08 Aug Osa Travel: More than just holes in the road
By Hansel Herrera Vargas
Hansel Herrera Vargas, a Costa Rican biologist with a Bachelor’s degree from Berry College, Georgia, USA, is Osa Conservation’s new volunteer coordinator. The following is his first-hand account of his move to the Osa. Hansel has been very busy this summer, as the 2012 Sea Turtle Volunteer Program is well under way. Apply today for this opportunity to experience the wonderful Osa Peninsula!
I embarked on my first journey to the Osa Peninsula just before sunset on a rainy July afternoon. The road south brought glimpses of a magical landscape where the jungle mixes with the sea. My lungs filled with dozens of new scents: the sweet smell of Mamon Chino (Nephelium lappaceum), the soft smell of Carambola (Averrhoa carambola), the stench of Nonis (Morinda citrifolia), the Mimbro fruit (Averrhoa bilimbí), guava (Inga edulis), cocoa (Theobroma cacao), and many others.
The road to Puerto Jimenez brings one across many rivers and many histories. There are dozens of towns and cities dotting the road from Costa Rica’s capital to the Osa, and the nine hour bus ride is filled with sightings of beautiful mountains and valleys, exotic birds, and ancient trees.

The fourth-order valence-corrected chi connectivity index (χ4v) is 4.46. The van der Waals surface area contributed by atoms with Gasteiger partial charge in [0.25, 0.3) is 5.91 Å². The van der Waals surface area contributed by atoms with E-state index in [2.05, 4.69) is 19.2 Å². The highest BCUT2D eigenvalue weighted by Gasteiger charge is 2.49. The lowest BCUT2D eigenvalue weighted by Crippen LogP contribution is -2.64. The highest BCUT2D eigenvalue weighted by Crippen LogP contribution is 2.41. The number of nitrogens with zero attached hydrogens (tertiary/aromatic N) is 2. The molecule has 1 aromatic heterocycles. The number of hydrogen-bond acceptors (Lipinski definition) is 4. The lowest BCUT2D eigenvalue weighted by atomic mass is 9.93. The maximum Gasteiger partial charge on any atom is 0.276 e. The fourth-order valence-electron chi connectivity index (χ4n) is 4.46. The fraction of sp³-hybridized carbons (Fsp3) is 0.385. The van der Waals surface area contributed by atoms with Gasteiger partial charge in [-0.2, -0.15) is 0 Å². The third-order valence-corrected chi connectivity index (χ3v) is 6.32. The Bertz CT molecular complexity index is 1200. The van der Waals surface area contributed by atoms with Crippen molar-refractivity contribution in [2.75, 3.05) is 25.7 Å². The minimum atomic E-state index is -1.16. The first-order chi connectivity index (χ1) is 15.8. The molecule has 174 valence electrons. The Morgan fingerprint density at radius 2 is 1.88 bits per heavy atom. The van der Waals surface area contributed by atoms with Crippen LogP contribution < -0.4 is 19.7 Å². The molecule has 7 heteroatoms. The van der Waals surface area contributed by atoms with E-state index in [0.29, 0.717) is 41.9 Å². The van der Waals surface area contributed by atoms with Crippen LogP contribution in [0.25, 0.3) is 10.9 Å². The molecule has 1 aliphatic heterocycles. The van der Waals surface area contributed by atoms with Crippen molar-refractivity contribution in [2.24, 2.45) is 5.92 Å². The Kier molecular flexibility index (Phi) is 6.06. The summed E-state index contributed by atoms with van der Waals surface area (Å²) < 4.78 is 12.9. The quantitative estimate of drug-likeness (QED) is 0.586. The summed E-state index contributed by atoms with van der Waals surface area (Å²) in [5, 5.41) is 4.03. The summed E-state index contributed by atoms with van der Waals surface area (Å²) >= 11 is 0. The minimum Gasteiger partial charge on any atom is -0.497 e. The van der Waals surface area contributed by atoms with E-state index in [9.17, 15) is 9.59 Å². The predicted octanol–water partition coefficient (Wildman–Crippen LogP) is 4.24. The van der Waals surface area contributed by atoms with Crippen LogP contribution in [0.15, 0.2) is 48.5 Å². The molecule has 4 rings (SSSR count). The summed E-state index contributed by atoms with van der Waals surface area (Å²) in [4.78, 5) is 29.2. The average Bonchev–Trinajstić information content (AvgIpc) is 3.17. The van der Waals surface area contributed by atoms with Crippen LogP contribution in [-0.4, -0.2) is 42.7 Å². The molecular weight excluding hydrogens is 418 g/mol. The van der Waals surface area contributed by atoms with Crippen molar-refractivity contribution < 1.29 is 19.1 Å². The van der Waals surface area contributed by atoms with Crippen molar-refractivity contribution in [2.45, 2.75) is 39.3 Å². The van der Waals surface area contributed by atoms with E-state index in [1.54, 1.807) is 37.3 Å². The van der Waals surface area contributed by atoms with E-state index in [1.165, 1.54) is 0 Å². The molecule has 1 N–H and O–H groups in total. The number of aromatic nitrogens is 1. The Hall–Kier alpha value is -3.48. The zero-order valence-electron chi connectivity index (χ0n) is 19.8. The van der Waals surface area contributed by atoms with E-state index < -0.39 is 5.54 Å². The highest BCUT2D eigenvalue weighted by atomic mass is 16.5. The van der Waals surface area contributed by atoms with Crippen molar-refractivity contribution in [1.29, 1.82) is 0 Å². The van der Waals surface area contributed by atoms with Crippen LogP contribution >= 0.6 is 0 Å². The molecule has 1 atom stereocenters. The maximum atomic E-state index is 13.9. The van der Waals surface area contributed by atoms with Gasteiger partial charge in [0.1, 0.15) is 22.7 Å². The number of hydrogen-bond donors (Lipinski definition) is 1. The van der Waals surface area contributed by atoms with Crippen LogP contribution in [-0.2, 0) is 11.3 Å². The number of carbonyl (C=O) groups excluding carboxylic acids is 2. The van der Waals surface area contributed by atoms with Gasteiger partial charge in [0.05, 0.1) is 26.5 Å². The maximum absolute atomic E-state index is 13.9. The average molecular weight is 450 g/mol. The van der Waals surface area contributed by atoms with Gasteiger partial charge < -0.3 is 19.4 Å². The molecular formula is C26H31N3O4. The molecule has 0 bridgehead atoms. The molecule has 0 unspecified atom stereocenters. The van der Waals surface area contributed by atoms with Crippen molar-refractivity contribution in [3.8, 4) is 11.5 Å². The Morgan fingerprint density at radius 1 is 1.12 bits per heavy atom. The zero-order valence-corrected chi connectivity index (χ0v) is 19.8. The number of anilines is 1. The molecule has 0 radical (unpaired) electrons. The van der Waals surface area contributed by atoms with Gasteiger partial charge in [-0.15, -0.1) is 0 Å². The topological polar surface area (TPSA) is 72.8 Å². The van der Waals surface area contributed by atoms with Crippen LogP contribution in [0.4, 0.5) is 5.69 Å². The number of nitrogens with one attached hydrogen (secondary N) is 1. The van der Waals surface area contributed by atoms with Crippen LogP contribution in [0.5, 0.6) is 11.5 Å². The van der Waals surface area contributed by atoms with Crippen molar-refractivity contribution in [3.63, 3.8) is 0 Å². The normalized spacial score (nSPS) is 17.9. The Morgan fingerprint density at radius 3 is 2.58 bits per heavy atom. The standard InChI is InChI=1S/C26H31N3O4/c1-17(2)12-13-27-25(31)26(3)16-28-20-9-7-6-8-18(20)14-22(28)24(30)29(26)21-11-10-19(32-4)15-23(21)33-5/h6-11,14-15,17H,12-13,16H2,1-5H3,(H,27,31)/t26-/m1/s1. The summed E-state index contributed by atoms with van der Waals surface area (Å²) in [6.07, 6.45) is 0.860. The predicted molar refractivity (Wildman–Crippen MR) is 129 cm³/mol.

I started my journey in San José, Costa Rica’s metropolis and home to various cultures including European, African, Amerindian and more. Two hours later, we made our first stop at Santa Maria de Dota, where you can already feel the cool wind foreshadowing the ascent of Cerro de la Muerte. The massive Cerro Buena Vista (3491 m), better known as the Cerro de la Muerte, owes its name to the stories of those who succumbed to the cold when it served as a route for pioneers of the Central Valley 100 years ago. Down the hill, a surprise in the landscape appears: a majestic plane seated at the foot of the Talamanca mountain range. Gradually the temperature rises and the bus makes its second stop in Pérez Zeledón. It’s all downhill from here. The paramo is replaced by dense tropical foliage, full of singing birds and howler monkeys. Several rivers later, we arrive at Chacarita, access point to the Osa Peninsula, a fishing and farming village. To the left, pineapple and coffee plantations, and to the right, the stunning rainforest, impregnated with the smell of the sea. Immediately, the first glimpse of the blue Pacific Ocean appears on the horizon and the remaining journey to Puerto Jimenez becomes a spectacle of sea, forest, colorful flowers and ranches adorning the purest rural landscape of Costa Rica’s Pacific: the Osa Peninsula.
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